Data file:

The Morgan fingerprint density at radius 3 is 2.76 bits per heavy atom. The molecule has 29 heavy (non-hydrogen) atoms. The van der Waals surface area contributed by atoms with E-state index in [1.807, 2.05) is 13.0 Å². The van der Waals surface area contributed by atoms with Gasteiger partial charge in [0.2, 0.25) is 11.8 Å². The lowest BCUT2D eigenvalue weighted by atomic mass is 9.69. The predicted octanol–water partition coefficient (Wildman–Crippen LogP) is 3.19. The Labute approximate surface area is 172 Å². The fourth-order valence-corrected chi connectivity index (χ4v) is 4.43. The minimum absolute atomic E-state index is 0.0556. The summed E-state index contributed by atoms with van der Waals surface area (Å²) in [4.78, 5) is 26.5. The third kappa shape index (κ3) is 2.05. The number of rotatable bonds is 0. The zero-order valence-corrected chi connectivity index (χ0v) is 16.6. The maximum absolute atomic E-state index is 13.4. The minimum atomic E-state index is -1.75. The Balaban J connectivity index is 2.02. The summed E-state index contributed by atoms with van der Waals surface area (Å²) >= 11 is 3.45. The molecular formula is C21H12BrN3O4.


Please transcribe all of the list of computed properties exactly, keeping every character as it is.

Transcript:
The Morgan fingerprint density at radius 3 is 2.76 bits per heavy atom. The molecule has 29 heavy (non-hydrogen) atoms. The van der Waals surface area contributed by atoms with E-state index in [1.807, 2.05) is 13.0 Å². The van der Waals surface area contributed by atoms with Gasteiger partial charge in [0.2, 0.25) is 11.8 Å². The lowest BCUT2D eigenvalue weighted by atomic mass is 9.69. The predicted octanol–water partition coefficient (Wildman–Crippen LogP) is 3.19. The Labute approximate surface area is 172 Å². The fourth-order valence-corrected chi connectivity index (χ4v) is 4.43. The minimum absolute atomic E-state index is 0.0556. The summed E-state index contributed by atoms with van der Waals surface area (Å²) in [4.78, 5) is 26.5. The third kappa shape index (κ3) is 2.05. The number of rotatable bonds is 0. The zero-order valence-corrected chi connectivity index (χ0v) is 16.6. The maximum absolute atomic E-state index is 13.4. The minimum atomic E-state index is -1.75. The Balaban J connectivity index is 2.02. The summed E-state index contributed by atoms with van der Waals surface area (Å²) >= 11 is 3.45. The molecular formula is C21H12BrN3O4.